The local paper finally got around to this story, for those who have been wondering what the future of the Borden house will be like. The story could not be embedded but the link should take you to the Herald’s feature story.
In the years before Maplecroft became more accessible, many writers, newspaper journalists and tellers of stories in general would often write or repeat things about Lizbeth’s house of mystery which were not always accurate. One of the stories I recall from the early 1990s was that Lizzie had a maple leaf carved into the newel post of the front staircase at Maplecroft. This was an exciting notion and it found an appreciative audience. It was rarely questioned and assumed as part of the great legend surrounding the enigmatic Miss Borden. With the advent of cell phone cameras and increasing access to Maplecroft by the public, this colorful story has proved to be untrue. Although the charm of those stories has dimmed about the house fittings, the fireplaces, (themselves having been the source of notions and stories), were more than likely installed, as was the staircase, by the man for whom the house was built, Charles Allen. In which case Mr. Allen was responsible for the newel post, or possibly the builders or architect. As you can see, there is no maple leaf motif. More than likely the name Maplecroft was chosen for the trees surrounding the house on French St. Thought to be an aristocratic show of superiority by Lizbeth in naming her house, there was actually a handful of other homes in the city which had a name.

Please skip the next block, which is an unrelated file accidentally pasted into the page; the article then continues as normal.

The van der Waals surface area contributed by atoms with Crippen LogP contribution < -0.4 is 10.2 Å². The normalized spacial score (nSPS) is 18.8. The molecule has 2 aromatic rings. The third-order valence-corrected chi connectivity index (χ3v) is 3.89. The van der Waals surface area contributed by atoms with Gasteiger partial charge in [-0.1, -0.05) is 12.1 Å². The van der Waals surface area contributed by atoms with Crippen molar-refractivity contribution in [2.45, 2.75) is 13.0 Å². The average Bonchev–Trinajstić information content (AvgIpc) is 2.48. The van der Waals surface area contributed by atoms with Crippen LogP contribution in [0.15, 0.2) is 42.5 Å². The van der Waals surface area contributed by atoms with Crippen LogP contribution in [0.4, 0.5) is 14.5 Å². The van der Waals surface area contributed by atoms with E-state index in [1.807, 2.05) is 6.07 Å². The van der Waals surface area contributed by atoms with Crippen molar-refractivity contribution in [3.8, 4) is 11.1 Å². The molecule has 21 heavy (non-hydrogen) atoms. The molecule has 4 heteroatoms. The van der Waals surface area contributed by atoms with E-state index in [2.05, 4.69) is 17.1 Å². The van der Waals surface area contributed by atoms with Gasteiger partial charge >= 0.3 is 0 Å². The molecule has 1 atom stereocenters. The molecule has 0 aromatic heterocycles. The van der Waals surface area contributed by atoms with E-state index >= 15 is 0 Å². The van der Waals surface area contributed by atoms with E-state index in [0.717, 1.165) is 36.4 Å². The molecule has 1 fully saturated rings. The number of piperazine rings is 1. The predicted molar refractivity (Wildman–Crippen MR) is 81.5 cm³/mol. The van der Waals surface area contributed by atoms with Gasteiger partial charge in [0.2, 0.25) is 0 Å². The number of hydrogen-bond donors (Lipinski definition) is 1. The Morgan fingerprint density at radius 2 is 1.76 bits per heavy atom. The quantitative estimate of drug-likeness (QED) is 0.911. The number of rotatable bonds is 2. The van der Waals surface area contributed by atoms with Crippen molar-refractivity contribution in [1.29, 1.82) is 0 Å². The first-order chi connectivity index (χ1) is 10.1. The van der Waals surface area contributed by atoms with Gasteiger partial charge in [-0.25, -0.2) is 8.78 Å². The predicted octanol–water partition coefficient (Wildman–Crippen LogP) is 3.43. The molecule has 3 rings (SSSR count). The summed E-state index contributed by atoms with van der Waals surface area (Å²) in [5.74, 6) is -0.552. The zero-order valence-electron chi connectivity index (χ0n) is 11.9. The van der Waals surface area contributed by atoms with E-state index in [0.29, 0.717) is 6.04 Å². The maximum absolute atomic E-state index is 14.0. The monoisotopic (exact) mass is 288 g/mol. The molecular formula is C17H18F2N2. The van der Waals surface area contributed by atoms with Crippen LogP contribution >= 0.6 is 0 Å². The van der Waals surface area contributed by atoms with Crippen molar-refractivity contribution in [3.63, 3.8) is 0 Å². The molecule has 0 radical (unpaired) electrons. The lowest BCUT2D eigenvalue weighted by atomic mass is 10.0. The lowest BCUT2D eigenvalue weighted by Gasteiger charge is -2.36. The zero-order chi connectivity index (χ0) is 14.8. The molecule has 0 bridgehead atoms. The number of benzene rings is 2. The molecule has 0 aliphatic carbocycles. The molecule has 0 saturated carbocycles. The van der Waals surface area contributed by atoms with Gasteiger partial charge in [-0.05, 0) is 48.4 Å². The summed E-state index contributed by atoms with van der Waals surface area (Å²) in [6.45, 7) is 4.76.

Lizzie was, however, entirely responsible for this!
Chances are, if you have visited the house on Second Street, you may have noticed this picture above the bed in Lizzie’s old room on the second floor. In actuality, a print or copy of this relatively unknown painting was said to have been given by Lizzie, as partial payment to a Mr. Barrows for work done when she was living at Maplecroft. The image seems to have been a somewhat popular one, painted in 1887 and copied by Sunday afternoon artists and others. Vosberg did a copy as well. It seems to symbolize a young girl abandoned and left to shift for herself on the troubled waters of life’s journey. The fact that Lizzie gave it away would seem to indicate that she did not hold it in high regard- maybe its symbolism was too close to home! The following article gives great detail about this painting and artist and how it has in recent years become sought-after, thanks to its association with Lizzie Borden.
As so many changes come to Second St. and Maplecroft, I wanted to make a small tribute to all the amazing people who, over the years from 1996-2021 have gone the extra mile to bring history to life for thousands of visitors. This is a long, but by no means comprehensive video and ten minutes just scratches the surface. So cheers to the tour guides, cooks, housekeepers, managers, Second Street Irregulars, “Muttoneaters”, Pear Essential Players, Acquittal Crew, and most especially Ron Evans, Martha McGinn, LeeAnn Wilber and Donald Woods who had the vision to make history accessible to the public. And thanks to all, some now gone and some with us still, who made the experience of working at #92 like being part of one big family.